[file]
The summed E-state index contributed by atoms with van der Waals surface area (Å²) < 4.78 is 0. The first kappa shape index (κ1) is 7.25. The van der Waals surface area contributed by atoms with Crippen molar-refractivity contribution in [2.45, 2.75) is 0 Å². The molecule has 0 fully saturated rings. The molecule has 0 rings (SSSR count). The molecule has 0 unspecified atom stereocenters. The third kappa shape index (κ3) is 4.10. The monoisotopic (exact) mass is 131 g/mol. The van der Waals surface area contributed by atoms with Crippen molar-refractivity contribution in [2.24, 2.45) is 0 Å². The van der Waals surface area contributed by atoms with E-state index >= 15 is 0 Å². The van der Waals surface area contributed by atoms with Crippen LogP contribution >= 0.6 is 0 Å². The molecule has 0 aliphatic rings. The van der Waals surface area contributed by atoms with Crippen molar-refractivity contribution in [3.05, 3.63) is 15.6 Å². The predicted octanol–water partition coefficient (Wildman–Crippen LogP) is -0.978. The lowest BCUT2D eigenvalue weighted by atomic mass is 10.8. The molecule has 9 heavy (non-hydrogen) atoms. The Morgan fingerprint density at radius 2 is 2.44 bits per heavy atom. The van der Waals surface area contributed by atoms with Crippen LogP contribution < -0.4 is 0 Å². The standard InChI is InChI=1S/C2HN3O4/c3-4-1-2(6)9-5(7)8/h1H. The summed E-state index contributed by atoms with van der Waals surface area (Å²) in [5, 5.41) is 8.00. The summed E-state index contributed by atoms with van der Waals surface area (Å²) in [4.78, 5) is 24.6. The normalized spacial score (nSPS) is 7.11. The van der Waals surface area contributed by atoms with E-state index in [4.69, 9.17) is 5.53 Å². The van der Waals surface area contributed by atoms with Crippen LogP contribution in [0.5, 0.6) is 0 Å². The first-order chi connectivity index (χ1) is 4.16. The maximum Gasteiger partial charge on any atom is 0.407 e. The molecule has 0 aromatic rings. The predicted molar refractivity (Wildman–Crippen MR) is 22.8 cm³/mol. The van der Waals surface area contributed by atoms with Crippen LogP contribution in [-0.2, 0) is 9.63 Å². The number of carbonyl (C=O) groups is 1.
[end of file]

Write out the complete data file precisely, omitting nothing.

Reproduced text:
The summed E-state index contributed by atoms with van der Waals surface area (Å²) < 4.78 is 0. The first kappa shape index (κ1) is 7.25. The van der Waals surface area contributed by atoms with Crippen molar-refractivity contribution in [2.45, 2.75) is 0 Å². The molecule has 0 fully saturated rings. The molecule has 0 rings (SSSR count). The molecule has 0 unspecified atom stereocenters. The third kappa shape index (κ3) is 4.10. The monoisotopic (exact) mass is 131 g/mol. The van der Waals surface area contributed by atoms with Crippen molar-refractivity contribution in [2.24, 2.45) is 0 Å². The van der Waals surface area contributed by atoms with E-state index >= 15 is 0 Å². The van der Waals surface area contributed by atoms with Crippen LogP contribution >= 0.6 is 0 Å². The molecule has 0 aliphatic rings. The van der Waals surface area contributed by atoms with Crippen molar-refractivity contribution in [3.05, 3.63) is 15.6 Å². The predicted octanol–water partition coefficient (Wildman–Crippen LogP) is -0.978. The lowest BCUT2D eigenvalue weighted by atomic mass is 10.8. The molecule has 9 heavy (non-hydrogen) atoms. The Morgan fingerprint density at radius 2 is 2.44 bits per heavy atom. The van der Waals surface area contributed by atoms with Crippen LogP contribution < -0.4 is 0 Å². The standard InChI is InChI=1S/C2HN3O4/c3-4-1-2(6)9-5(7)8/h1H. The summed E-state index contributed by atoms with van der Waals surface area (Å²) in [5, 5.41) is 8.00. The summed E-state index contributed by atoms with van der Waals surface area (Å²) in [4.78, 5) is 24.6. The normalized spacial score (nSPS) is 7.11. The van der Waals surface area contributed by atoms with E-state index in [4.69, 9.17) is 5.53 Å². The van der Waals surface area contributed by atoms with Crippen LogP contribution in [0.5, 0.6) is 0 Å². The first-order chi connectivity index (χ1) is 4.16. The maximum Gasteiger partial charge on any atom is 0.407 e. The molecule has 0 aromatic rings. The predicted molar refractivity (Wildman–Crippen MR) is 22.8 cm³/mol. The van der Waals surface area contributed by atoms with Crippen LogP contribution in [-0.2, 0) is 9.63 Å². The number of carbonyl (C=O) groups is 1.